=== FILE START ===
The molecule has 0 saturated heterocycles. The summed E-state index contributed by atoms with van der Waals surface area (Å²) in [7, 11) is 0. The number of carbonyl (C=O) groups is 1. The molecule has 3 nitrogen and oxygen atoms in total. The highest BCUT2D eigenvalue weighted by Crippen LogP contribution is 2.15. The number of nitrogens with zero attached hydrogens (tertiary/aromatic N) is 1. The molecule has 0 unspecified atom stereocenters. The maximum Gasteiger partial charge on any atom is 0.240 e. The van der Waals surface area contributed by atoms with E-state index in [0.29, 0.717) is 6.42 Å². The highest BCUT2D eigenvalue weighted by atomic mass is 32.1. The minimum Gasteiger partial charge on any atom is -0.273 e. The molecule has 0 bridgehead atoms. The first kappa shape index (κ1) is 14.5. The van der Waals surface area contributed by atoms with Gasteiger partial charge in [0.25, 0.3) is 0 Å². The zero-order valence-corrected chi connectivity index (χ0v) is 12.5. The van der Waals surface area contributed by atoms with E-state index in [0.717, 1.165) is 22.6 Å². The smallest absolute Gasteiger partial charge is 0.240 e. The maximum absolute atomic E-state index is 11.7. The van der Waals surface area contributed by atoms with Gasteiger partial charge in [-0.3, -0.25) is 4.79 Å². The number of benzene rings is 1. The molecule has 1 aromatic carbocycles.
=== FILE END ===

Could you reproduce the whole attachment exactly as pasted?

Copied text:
The molecule has 0 saturated heterocycles. The summed E-state index contributed by atoms with van der Waals surface area (Å²) in [7, 11) is 0. The number of carbonyl (C=O) groups is 1. The molecule has 3 nitrogen and oxygen atoms in total. The highest BCUT2D eigenvalue weighted by Crippen LogP contribution is 2.15. The number of nitrogens with zero attached hydrogens (tertiary/aromatic N) is 1. The molecule has 0 unspecified atom stereocenters. The maximum Gasteiger partial charge on any atom is 0.240 e. The van der Waals surface area contributed by atoms with E-state index in [0.29, 0.717) is 6.42 Å². The highest BCUT2D eigenvalue weighted by atomic mass is 32.1. The minimum Gasteiger partial charge on any atom is -0.273 e. The molecule has 0 bridgehead atoms. The first kappa shape index (κ1) is 14.5. The van der Waals surface area contributed by atoms with Gasteiger partial charge in [0.25, 0.3) is 0 Å². The zero-order valence-corrected chi connectivity index (χ0v) is 12.5. The van der Waals surface area contributed by atoms with E-state index in [0.717, 1.165) is 22.6 Å². The smallest absolute Gasteiger partial charge is 0.240 e. The maximum absolute atomic E-state index is 11.7. The van der Waals surface area contributed by atoms with Gasteiger partial charge in [-0.3, -0.25) is 4.79 Å². The number of benzene rings is 1. The molecule has 1 aromatic carbocycles.